Top Turkey cleric under fire over luxury Mercedes
Turkey's top cleric came under fire on Saturday over reports that a luxury Mercedes had been purchased at public expense to serve as his official car -- the latest government splurge to cause a public outcry.
Istanbul: Turkey's top cleric came under fire on Saturday over reports that a luxury Mercedes had been purchased at public expense to serve as his official car -- the latest government splurge to cause a public outcry.
Mehmet Gormez, the head of Turkey's Religious Affairs Directorate, known as Diyanet in Turkish, will soon be cruising in a Mercedes s500, worth some 350,000 euros (USD 435,000), the Hurriyet newspaper reported today.
Diyanet, whose budget is funded by taxpayers, bought another 14 Toyota cars for its senior officials, the newspaper said, noting that they previously rode in the more modest Renault Symbol.
The purchases have caused an online outcry in the mainly Muslim but officially secular country, which has been run by a government with Islamist roots for more than a decade.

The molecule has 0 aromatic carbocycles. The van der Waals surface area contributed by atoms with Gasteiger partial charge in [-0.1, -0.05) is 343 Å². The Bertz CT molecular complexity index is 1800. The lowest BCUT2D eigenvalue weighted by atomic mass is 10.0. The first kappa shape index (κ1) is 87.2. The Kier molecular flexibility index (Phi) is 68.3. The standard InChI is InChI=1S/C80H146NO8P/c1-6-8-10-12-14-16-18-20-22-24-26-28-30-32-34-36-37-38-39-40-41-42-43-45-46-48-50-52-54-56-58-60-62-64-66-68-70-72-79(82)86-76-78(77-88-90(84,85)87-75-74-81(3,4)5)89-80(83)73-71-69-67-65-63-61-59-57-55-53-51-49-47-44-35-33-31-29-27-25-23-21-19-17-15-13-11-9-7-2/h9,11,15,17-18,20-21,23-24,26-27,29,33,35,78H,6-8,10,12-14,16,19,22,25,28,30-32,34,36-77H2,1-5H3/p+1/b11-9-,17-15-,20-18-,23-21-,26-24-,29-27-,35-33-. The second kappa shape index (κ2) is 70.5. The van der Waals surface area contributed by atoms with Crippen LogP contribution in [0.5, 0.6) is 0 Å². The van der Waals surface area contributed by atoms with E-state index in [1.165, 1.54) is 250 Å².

Many argued that such extravagance was against Islamic principles.
"Let's call the Fatwa (religious ruling) hotline and ask: Isn't it haram -- forbidden by Islam -- to buy a luxury car for the head of Diyanet by using citizens' donations?" Hakan Sukur, former international football player and MP, wrote on Twitter.
"One never knows who might have money or who might have faith in God," opposition lawmaker Erdal Aksunger wrote, using a Turkish proverb. Another MP called on Gormez to resign.
Diyanet did not deny the reports, but said in a statement that the cars had been bought through state tenders and the cost was less than estimated by the press.
"All vehicles have been purchased with the approval of the finance ministry.... All expenses are documented in a transparent way," it added.
Gormez was among top Turkish figures who welcomed Pope Francis to Turkey late last month. The pope, who has made a point of eschewing luxury, opted to ride in a Renault Symbol during his visit.
The debate comes amid ongoing controversy over President Recep Tayyip Erdogan's new presidential palace, a 1,150-room complex in Ankara that cost taxpayers more than USD 600 million.